Farm Bureau survey: Thanksgiving dinner cost rises only a penny
The American Farm Bureau Federation’s 34th annual survey of classic items found on the Thanksgiving Day dinner table showed the average cost of this year’s feast for 10 is $48.91, or less than $5 per person. This is a 1-cent increase from last year’s average of $48.90.
The Federation released its annual report Thursday.
“The average cost of this year’s Thanksgiving dinner is essentially unchanged from last year, after three years of decline since 2015,” AFBF Chief Economist Dr. John Newton said. “Americans continue to enjoy the most affordable food supply in the world, but most don’t realize only 8 cents of every dollar consumers spend on food goes to farmers.”
In a new Farm Bureau survey, most Americans were surprised to learn the farmers’ share of the food dollar is so small.
Also, in that same survey, nearly 90 percent of Americans have faith in those who grow their food.
“The Thanksgiving price survey opens the door to a deeper dialogue about how food is produced and how prices remain so stable despite volatility in the farm economy this year and severe weather hampering planting and harvest,” Newton said.
The centerpiece on most Thanksgiving tables – the turkey – costs slightly less than last year, at $20.80 for a 16-pound bird. That’s roughly $1.30 per pound, down 4 percent from last year. The survey results show that retail turkey prices are the lowest since 2010.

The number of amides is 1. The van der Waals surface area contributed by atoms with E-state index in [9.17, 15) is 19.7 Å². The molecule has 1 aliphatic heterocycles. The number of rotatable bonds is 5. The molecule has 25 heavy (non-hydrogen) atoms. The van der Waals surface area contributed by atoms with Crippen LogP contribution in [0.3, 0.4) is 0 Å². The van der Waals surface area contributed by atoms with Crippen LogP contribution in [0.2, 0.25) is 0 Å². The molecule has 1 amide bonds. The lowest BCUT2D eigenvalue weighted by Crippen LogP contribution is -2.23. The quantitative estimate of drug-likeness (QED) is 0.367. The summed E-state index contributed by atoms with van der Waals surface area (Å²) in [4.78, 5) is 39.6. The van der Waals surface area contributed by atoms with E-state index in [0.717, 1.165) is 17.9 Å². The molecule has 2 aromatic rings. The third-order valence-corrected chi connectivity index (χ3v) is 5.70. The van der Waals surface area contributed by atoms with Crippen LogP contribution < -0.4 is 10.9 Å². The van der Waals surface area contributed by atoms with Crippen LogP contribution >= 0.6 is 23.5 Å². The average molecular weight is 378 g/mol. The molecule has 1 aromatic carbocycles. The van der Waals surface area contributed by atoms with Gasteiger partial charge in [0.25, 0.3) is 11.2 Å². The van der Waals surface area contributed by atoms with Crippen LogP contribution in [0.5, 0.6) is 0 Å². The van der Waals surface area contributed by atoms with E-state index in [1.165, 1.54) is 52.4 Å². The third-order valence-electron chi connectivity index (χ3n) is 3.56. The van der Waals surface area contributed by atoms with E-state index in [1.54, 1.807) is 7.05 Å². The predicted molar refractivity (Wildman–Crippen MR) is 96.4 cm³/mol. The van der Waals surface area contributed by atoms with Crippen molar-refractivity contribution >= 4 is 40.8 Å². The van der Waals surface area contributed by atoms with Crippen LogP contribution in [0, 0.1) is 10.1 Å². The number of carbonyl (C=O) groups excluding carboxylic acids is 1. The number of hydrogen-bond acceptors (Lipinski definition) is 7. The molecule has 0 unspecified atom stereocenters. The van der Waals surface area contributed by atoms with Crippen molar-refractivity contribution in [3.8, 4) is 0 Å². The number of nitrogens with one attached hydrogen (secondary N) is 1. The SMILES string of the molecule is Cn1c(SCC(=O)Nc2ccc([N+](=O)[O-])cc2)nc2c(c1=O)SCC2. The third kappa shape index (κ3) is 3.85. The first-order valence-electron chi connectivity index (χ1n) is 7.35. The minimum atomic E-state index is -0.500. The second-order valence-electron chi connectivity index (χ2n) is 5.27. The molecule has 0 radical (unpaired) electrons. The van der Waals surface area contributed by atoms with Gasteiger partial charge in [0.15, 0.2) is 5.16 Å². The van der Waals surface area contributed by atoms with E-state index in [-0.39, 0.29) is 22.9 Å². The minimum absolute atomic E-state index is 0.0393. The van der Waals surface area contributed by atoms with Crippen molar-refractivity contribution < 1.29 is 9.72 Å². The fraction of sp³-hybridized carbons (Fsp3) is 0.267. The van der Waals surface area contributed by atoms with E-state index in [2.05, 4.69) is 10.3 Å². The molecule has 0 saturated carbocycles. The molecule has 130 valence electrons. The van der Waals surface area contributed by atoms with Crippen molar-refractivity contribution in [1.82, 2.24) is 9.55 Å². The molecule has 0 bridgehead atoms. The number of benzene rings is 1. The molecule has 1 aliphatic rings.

The shopping list for Farm Bureau’s informal survey includes turkey, stuffing, sweet potatoes, rolls with butter, peas, cranberries, a veggie tray, pumpkin pie with whipped cream and coffee and milk, all in quantities sufficient to serve a family of 10.
Although the overall average cost of the meal was about the same this year, there were some price changes for individual items.
In addition to turkey, foods that showed slight price declines include cubed bread stuffing and canned pumpkin pie mix. Foods showing modest increases this year included dinner rolls, sweet potatoes and milk.
Despite the growing popularity of prepared foods, the vast majority of Americans, 92 percent, celebrate Thanksgiving at home or at a family member’s home and most cook their entire meal at home, according to the survey.
To complete the survey, the Federation used more than 250 volunteer shoppers who checked prices at grocery stores in 38 states. Shoppers were asked to look for the best possible prices, without taking advantage of special promotional coupons or purchase deals.
The AFBF Thanksgiving dinner survey was first conducted in 1986. The informal survey provides a record of comparative holiday meal costs over the years. Farm Bureau’s classic survey menu has remained unchanged since 1986 to allow for consistent price comparisons.
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